When television broadcasters first started using the statistics generated by cricket analysts CricViz, there was a widely-held suspicion that some of their offerings were what Mitchell and Webb would term numberwang. That scepticism soon passed.
On day one of the Sydney Test, the data seemed plainly unbelievable: statistically speaking, India’s Rishabh Pant was only the second-worst wicketkeeper in Test cricket, and the man in pole position was twice as bad.
You imagined Bangladesh’s Mushfiqur Rahim making Ravichandran Ashwin’s facial expressions distort even further.
Of course, like Mushfiqur, Pant is picked for what he can do with the bat.
To focus solely on his keeping is like critiquing Tony Soprano’s bookkeeping work at the Bada Bing.
Two summers ago at the SCG, Pant made an undefeated 159 that hinted at superstardom. In the intervening time, his fortunes have waxed and waned but not his relish for staring down Australia.
Not much went India’s way in this game, but Pant’s involvement was an exception.
A horror blow from Pat Cummins seemed to have broken his arm in the first innings. It meant the tidier gloveman Wriddhiman Saha could be subbed in for Australia’s second innings before making way for Pant’s return as a second innings batsman — as remote as the chances seemed.
What a return it was. The cause was hopeless: survive 90 overs or chase down 407.
Not only did Pant declare himself fit to bat, he leapfrogged Hanuma Vihari and wandered out at number five, no padding on his arm.
Only 10 deliveries had been bowled at that point. Nathan Lyon had just dispatched Ajinkya Rahane and Australia seemed set to pounce.
Before play, Lyon eyed the fifth-day pitch like a gourmand appraising a buffet. With the first ball of his next over, he duly tempted Pant into an edge.
Unfortunately, Tim Paine grassed it behind the wicket — a tough chance, but a bread and butter fifth-day dismissal.
Pant’s intent from there was immediately obvious and transformed the contest.
After a few sighters he started clubbing Lyon around the ground with impunity. A pair of sixes helped him to 50 from 64 deliveries and Cheteshwar Pujara dug in at the other end.
In the hours following, they were like bouncers guarding a steel door, Pujara stern, arms folded in front of his chest, Pant repelling the would-be intruders by repeatedly jabbing a finger into their chests.
When Pant was on 53, Paine dropped him again, then on 76 too.
The chances were getting tougher, but thoughts started turning to the horror of Ben Stokes at Headingley two English summers ago.
Inevitably, Pant eventually took one risk too many. With the new ball one over away and the counter-attack raising the prospect of an upset, he tried to bring up his century with another lusty blow off Lyon and sent a leading edge to backward point.
The analysis: 12 boundaries, three sixes, 97 runs from 118 deliveries in a partnership of 148.
It will go in the record books as a half-century. But the way Pant took on the game elevated what should have been a regulation Australian victory into a bare-knuckle brawl.
It also inspired those who followed, which ensured a grandstand finish in which India brilliantly saved the game.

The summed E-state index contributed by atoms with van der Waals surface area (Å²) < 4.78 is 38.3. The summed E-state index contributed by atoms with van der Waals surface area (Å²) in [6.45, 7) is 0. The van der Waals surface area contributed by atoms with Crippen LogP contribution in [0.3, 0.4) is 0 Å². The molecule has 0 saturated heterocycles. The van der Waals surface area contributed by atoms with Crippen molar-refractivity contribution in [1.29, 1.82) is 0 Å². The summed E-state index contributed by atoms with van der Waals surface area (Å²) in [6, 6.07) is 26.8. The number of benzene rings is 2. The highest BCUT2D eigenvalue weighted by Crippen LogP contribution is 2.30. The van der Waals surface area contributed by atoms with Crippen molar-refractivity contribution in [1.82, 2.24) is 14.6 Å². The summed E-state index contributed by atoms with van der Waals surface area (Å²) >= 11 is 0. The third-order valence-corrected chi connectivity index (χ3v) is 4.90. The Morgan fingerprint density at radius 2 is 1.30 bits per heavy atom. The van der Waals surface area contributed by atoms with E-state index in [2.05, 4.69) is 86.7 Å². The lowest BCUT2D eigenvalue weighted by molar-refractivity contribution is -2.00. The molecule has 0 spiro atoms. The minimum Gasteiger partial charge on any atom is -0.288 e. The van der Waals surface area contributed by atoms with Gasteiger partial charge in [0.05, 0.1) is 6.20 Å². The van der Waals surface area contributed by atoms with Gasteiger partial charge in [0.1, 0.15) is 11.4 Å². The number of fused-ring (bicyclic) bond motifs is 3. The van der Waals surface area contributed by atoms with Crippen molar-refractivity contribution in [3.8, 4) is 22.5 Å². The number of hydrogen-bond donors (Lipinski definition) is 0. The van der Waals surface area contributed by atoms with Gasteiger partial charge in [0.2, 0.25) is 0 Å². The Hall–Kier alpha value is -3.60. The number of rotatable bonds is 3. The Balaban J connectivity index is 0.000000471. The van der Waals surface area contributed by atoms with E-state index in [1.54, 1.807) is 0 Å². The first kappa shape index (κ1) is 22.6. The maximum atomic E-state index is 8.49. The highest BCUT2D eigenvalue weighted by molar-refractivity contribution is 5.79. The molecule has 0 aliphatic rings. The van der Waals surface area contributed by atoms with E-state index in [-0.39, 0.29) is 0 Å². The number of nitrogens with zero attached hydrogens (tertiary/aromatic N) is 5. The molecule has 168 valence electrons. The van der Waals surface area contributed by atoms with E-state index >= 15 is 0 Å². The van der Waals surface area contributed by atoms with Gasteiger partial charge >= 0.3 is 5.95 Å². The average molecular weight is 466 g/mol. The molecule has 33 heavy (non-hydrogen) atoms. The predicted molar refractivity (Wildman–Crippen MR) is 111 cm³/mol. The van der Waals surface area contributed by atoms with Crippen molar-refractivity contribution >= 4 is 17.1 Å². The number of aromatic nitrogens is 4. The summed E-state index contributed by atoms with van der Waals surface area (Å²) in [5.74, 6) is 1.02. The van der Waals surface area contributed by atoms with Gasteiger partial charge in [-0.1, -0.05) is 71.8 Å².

The heroes in the end were Ashwin and Vihari.
With Ravindra Jadeja and his broken hand waiting in the pavilion and Vihari labouring with a hamstring injury, Ashwin came out and was struck all over the body.
For 10 minutes, he looked a walking wicket. But he was also at his most determined, and the partnership that ensued was more epic still than the one which had dominated the first half of the day.
The 62 runs were neither here nor there. The 256 deliveries the pair absorbed denied Australia certain victory.
The effect on the Australians was wholly unedifying.
The longer Ashwin and Vahari withstood what the home side threw at them, the more the ring of close fielders resembled a pack of hyenas, yapping away witlessly and with little more impact than the bowlers.
Matthew Wade played the tough guy character he didn’t quite pull off with his bat. Paine offered an excruciating running commentary.
Simultaneous to that, a piece of footage from earlier in the day went viral: a stump camera showed Steve Smith petulantly scuffing the batting crease to remove the indentation where Pant had marked his guard, forcing the batsman to mark it again.
For reasons that will surely come under close examination after this match, the broadcaster was allowed to run live and uncut a one-way argument between Ashwin and Paine, the latter already fined 15 per cent of his match fee for misbehaviour on day three.
Paine suggested the Australians had more friends in India than Ashwin. It is hard to envisage that being true after this game.
It was also self-defeating. In the Mitchell Starc over following that quip, Paine dropped a regulation chance provided by Vihari and the contest was done.
The only thing worse than the banter on Monday was the glovework.
Perhaps it can be argued that players don’t decide what goes to air. But knowing that anything might, and knowing how unwelcome this Indian team has been made to feel by the SCG crowd, Paine’s team provided an ungracious conclusion to a contest that would have been just as absorbing without the histrionics.
India will depart Sydney battered and bruised, but it has also won itself many admirers.
Towards the end of this match, news filtered through of the death of Colin McDonald, Australian opening batsman in the magical summer of 1960-61.
Frank Worrell’s West Indians were farewelled at the conclusion of that tour with a hero’s motorcade past half a million grateful Melburnians.
You’d hope Brisbane can give India a warmer send-off than what they received here.